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Forget Fiberglass. These Two Swiss Boatyards Hand-Make World-Class Runabouts Out of Wood.

In landlocked Switzerland, Pedrazzini Yachts and Boesch are known for their wooden boats that are polar opposites from one another.

Workers bringing in a boat to start customization work. Clara Tuma

On Switzerland’s banana-shaped Lake Zurich, two coasts gaze across the placid water at each another. The international, sunset-dappled eastern shore is famed for its terraced vineyards laced with walking trails, splashy swimming badis and celebrity residents, including Tina Turner and Roger Federer. Aptly called the Goldküste, or Gold Coast, it’s a prime spot to dip your Vilebrequins into the lake while charging your Tesla, dozens of which line the residential streets. (It’s Switzerland’s number-one selling car, after all, beloved locally for its engineering, not its status.) The opposite, western coast is decidedly more Swiss, with modernist 1950s Reform churches, a chocolate factory and old mills converted into art spaces. It’s enveloped by the shade of its own mountain a few hours earlier than its neighbor each evening, earning it the nickname the Pfnüselküste—the Sniffle Coast.

If you think the east coast is better than the west, you’ve failed the ultimate Swiss litmus test: the ability to identify discreet luxury. Sure, the show-pony Gold Coast has beautiful sunsets and split-level homes surrounded by sunken fire pits and infinity thermal pools. But in this tiny nation, luxury and quality are whispered, not shouted, and the flashiest is seldom the best. It takes a trained eye to understand the austere appeal of the Sniffle Coast. For starters, much of it is outside Canton Zurich, in an area notorious for its tax breaks. Because of that lucrative perk, many heritage Swiss businesses planted themselves here long ago and haven’t budged since.

Pedrazzini Vivale Veloce

Pedrazzini Yacht’s Vivale Veloce, the first model Claudio designed himself, on Lake Zurich.  Clara Tuma

Two such Pfnüselküste enterprises have been embracing this philosophy for over a hundred years. Wooden-boat builders Pedrazzini Yacht and Boesch both specialize in handmade wooden runabouts and rely almost exclusively on a hyperlocal, discerning Swiss market for sales.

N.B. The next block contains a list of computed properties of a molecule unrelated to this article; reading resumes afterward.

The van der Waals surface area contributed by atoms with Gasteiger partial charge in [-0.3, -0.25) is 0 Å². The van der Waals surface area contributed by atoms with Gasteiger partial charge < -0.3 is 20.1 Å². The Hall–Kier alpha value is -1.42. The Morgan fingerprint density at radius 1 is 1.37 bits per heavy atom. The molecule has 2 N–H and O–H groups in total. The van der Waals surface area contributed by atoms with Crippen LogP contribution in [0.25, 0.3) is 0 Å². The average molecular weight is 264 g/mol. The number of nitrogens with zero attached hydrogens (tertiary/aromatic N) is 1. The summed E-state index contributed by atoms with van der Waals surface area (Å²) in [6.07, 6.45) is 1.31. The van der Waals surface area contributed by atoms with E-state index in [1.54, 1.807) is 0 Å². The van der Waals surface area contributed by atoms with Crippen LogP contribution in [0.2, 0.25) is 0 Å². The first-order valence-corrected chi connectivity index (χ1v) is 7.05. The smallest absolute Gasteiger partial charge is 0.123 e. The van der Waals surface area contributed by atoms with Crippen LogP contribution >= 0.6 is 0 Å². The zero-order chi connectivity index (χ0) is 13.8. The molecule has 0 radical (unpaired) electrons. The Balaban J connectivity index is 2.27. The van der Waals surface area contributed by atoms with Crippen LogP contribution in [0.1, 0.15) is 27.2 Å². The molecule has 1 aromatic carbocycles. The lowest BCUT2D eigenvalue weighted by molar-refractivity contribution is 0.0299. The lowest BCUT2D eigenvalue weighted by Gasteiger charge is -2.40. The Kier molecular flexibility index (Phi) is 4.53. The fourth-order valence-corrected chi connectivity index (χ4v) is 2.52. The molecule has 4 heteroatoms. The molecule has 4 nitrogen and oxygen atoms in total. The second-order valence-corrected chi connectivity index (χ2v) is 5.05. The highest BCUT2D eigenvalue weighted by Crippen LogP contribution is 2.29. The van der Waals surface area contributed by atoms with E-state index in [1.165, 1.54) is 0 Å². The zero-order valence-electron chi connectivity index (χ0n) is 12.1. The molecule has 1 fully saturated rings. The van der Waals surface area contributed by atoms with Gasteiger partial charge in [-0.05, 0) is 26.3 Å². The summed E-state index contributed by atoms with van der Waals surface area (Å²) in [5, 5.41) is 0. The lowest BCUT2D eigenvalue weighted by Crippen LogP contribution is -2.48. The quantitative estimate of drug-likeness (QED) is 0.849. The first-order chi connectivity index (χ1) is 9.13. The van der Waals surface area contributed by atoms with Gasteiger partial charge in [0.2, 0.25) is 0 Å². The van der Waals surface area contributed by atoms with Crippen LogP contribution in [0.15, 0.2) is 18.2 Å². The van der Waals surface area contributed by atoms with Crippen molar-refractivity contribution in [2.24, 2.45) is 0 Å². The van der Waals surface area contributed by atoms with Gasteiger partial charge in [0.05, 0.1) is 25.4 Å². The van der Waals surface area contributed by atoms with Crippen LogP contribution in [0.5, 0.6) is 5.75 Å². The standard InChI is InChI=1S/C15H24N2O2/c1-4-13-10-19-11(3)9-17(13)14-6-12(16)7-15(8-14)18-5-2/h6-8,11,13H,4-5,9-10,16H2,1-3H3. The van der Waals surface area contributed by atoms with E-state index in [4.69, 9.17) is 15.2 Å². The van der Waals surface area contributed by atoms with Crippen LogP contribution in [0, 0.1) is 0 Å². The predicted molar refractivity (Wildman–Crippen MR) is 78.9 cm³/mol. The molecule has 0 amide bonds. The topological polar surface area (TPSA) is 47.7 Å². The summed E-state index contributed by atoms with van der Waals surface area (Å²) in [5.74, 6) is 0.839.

In short, what makes the two Swiss companies stand out is that they work solely in wood, not fiberglass. Even iconic Italian runabout boatmaker Riva stopped using wood for its hulls in 1996. But the competing Swiss yards offer additional, nuanced differences. Boesch, for instance, uses a cold-molded technique with laminated high-tech plywood from West Africa. What may be more important to appreciate is that the amount of time and labor required by both companies to design and manufacture their vessels is immense. Properly drying the various woods—teak, pine, mahogany—can take up to a decade, for example. This level of “slow craftsmanship” is something the industry rarely sees anymore.

Boesch 970 St. Tropez de Luxe

A fully varnished Boesch 970 St. Tropez de Luxe.  Clara Tuma

Pedrazzini’s runabouts are forged of mahogany and swathed with 20-plus coats of lacquer. (The exact number is a trade secret.) As their name suggests, the boats feature understated hints of Italian design. In Pedrazzini’s words, they’re “bespoke,” which is why a basic shell of these classics starts in the six-figure range. The company produces no more than six vessels per year, each requiring over 4,000 hours of labor.

Pedrazzini is located in the village of Bäch, just over the line in Canton Schwyz. In the early 1960s, it was rumored that the yard was visited by an off-duty John F. Kennedy. The commander in chief—who frequently cruised around Cape Cod on the presidential yacht Honey Fitz—was evidently eager to test-drive a Pedrazzini. (The company is characteristically mum and says it has no record of such an event.) Back then, Bäch was known for its farms, mostly fruit and nut orchards with voluminous cherry, walnut and plum trees stretching down the meadows past half-timbered homes to the lakeshore.

Pedrazzini hulls under construction

Pedrazzini hulls under construction.  Clara Tuma

Today, modernist lakefront apartments and summer homes outnumber fruiting trees, but Pedrazzini remains tucked into a small, shady cove, one of the last few working shipyards on the lake.

“The key to our success lies within the roots of our family, which include both Switzerland and Italy,” says Alessandro Pedrazzini, who represents the fourth generation involved with the company, founded in 1914 by his great-grandfather Augusto, who immigrated to Zurich from Lake Como, Italy.